The God of Paradox

‘Look at the nations, pay attention, and be utterly astounded!
For I am doing a work in your days which you would not believe even if you were told.’
-Habakkuk 1:5

God’s ways typically surprise. Sometimes this surprise produces joy while at others it produces angst, frustration, or even confusion. The latter was the case for Habakkuk, who God gave the unhappy foresight to see that Babylon would soon destroy Jerusalem. One nation rising against their neighbor and conquering was nothing new—in fact the ancients were much more familiar with it than we are. But this was something different. Jerusalem was the city where God was to dwell (Ps 9:11). It was where the priests worked. It was where God’s people gathered to celebrate and remember God’s might acts. It was where the temple was. It was the place where God had promised King David to forever have a son on the throne (2 Sam 7). It was the city that should not fall. And Babylon? Well, imagine evil and you could find it in their empire. They worshipped idols, they murdered, they stole, they oppressed, they enslaved.

And God’s grand plan? Raise up none other than wicked Babylon to destroy Jerusalem, to desecrate the temple, to carry her people off into exile and slavery. Sure, Jerusalem had her fair share of sin. God had repeatedly warned that punishment would soon come if repentance didn’t first. But punishment at the hands of wicked Babylon? This was more than Habakkuk could stand. In what world is it an act of justice for a less wicked nation to be destroyed by a more wicked nation? What about all the promises that God had made to Israel? If wicked Babylon destroyed Jerusalem, surely all God’s good promises would be undone. And so, in his best impersonation of Job, Habakkuk lifted up his complaint against heaven. And, just as with Job, God didn’t bother to explain himself. Instead, he simply reminded Habakkuk of his greatness. ‘Sit up, pay attention, look around’ God thundered. ‘I am doing a work so great you wouldn’t believe it if someone told you.’ Habakkuk’s eventual response? Again, his best impersonation of Job. Habakkuk resigned, ‘O LORD, I have heard the report of you. I fear, O LORD, your works…in wrath remember mercy’ (Hab 3:2, compare to Job 42:5–6).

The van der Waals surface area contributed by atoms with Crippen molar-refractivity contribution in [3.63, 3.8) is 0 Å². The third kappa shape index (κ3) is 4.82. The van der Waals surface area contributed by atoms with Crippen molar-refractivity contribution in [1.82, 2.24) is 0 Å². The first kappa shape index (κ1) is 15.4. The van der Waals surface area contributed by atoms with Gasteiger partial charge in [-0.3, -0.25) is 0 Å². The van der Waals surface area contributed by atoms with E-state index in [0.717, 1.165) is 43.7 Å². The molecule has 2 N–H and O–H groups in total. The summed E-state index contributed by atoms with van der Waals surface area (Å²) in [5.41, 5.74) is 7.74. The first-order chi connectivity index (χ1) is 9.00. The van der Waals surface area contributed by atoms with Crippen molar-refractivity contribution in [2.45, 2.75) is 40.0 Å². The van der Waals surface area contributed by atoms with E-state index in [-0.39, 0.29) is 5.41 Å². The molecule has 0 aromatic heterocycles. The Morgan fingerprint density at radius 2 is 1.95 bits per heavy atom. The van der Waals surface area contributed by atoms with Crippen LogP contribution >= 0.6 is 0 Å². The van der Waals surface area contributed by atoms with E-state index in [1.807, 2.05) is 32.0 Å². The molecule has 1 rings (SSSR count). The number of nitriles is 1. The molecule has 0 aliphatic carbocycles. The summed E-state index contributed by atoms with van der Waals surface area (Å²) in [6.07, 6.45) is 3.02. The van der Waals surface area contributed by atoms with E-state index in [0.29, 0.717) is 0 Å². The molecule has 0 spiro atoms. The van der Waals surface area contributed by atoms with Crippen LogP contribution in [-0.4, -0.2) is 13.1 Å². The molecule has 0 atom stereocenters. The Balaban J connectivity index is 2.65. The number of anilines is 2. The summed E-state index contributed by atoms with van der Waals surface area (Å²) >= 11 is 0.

As with Job, Habakkuk is not given the answers he seeks. Rather he’s given something more valuable: a reminder that his God is trustworthy and good. This reminder leads to Habakkuk’s seemingly strange confession at the end of the book which bears his name:

Though the fig tree should not blossom,
nor fruit be on the vines,
the produce of the olive fail
and the fields yield no food,
the flock be cut off from the fold
and there be no herd in the stalls,
yet I will rejoice in the LORD,
I will take joy in the God of my salvation.

And that’s exactly what happened. Despite Habakkuk’s complaints, Babylon came. The fig trees, fruit vines, olive trees, fields, sheep, and cattle were all taken. Nearly all the people were either killed or marched off to the distant land of Babylon. Far from their city, their neighbors, and their temple they were left with the unwanted task of rejoicing in God when all appeared hopeless.

So, what does Habakkuk have to say to the Coronavirus? What message might an ancient prophet from a far land have to say to us? He might just tell us to look past our circumstances to the God who’s sovereign and good. He might tell us that the answers we seek are not the ones we need. He might just tell us that rejoicing in God is not an activity based on our circumstances. Instead it’s an activity based on our God. If God remains good, if God remains in control, then no matter the present circumstances, we can rejoice.

So rejoice we will.

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